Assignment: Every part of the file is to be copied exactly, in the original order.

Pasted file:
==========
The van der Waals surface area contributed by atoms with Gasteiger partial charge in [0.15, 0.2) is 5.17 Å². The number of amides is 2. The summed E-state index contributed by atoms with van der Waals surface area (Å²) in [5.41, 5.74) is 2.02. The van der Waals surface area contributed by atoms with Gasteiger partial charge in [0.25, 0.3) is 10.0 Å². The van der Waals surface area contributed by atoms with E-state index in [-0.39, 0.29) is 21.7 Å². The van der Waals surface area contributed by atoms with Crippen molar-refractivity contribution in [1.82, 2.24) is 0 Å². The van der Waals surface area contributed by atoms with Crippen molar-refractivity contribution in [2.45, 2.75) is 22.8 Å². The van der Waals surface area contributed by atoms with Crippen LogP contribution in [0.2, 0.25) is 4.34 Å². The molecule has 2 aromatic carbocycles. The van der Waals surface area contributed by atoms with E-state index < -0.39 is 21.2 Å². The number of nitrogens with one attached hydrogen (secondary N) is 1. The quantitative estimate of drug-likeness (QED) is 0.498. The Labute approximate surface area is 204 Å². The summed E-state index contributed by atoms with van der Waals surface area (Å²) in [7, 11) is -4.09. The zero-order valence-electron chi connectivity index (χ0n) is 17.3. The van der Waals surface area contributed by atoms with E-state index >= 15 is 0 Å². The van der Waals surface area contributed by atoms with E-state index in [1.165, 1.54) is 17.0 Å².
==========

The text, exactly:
The van der Waals surface area contributed by atoms with Gasteiger partial charge in [0.15, 0.2) is 5.17 Å². The number of amides is 2. The summed E-state index contributed by atoms with van der Waals surface area (Å²) in [5.41, 5.74) is 2.02. The van der Waals surface area contributed by atoms with Gasteiger partial charge in [0.25, 0.3) is 10.0 Å². The van der Waals surface area contributed by atoms with E-state index in [-0.39, 0.29) is 21.7 Å². The van der Waals surface area contributed by atoms with Crippen molar-refractivity contribution in [1.82, 2.24) is 0 Å². The van der Waals surface area contributed by atoms with Crippen molar-refractivity contribution in [2.45, 2.75) is 22.8 Å². The van der Waals surface area contributed by atoms with Crippen LogP contribution in [0.2, 0.25) is 4.34 Å². The molecule has 2 aromatic carbocycles. The van der Waals surface area contributed by atoms with E-state index < -0.39 is 21.2 Å². The number of nitrogens with one attached hydrogen (secondary N) is 1. The quantitative estimate of drug-likeness (QED) is 0.498. The Labute approximate surface area is 204 Å². The summed E-state index contributed by atoms with van der Waals surface area (Å²) in [7, 11) is -4.09. The zero-order valence-electron chi connectivity index (χ0n) is 17.3. The van der Waals surface area contributed by atoms with E-state index >= 15 is 0 Å². The van der Waals surface area contributed by atoms with E-state index in [1.165, 1.54) is 17.0 Å².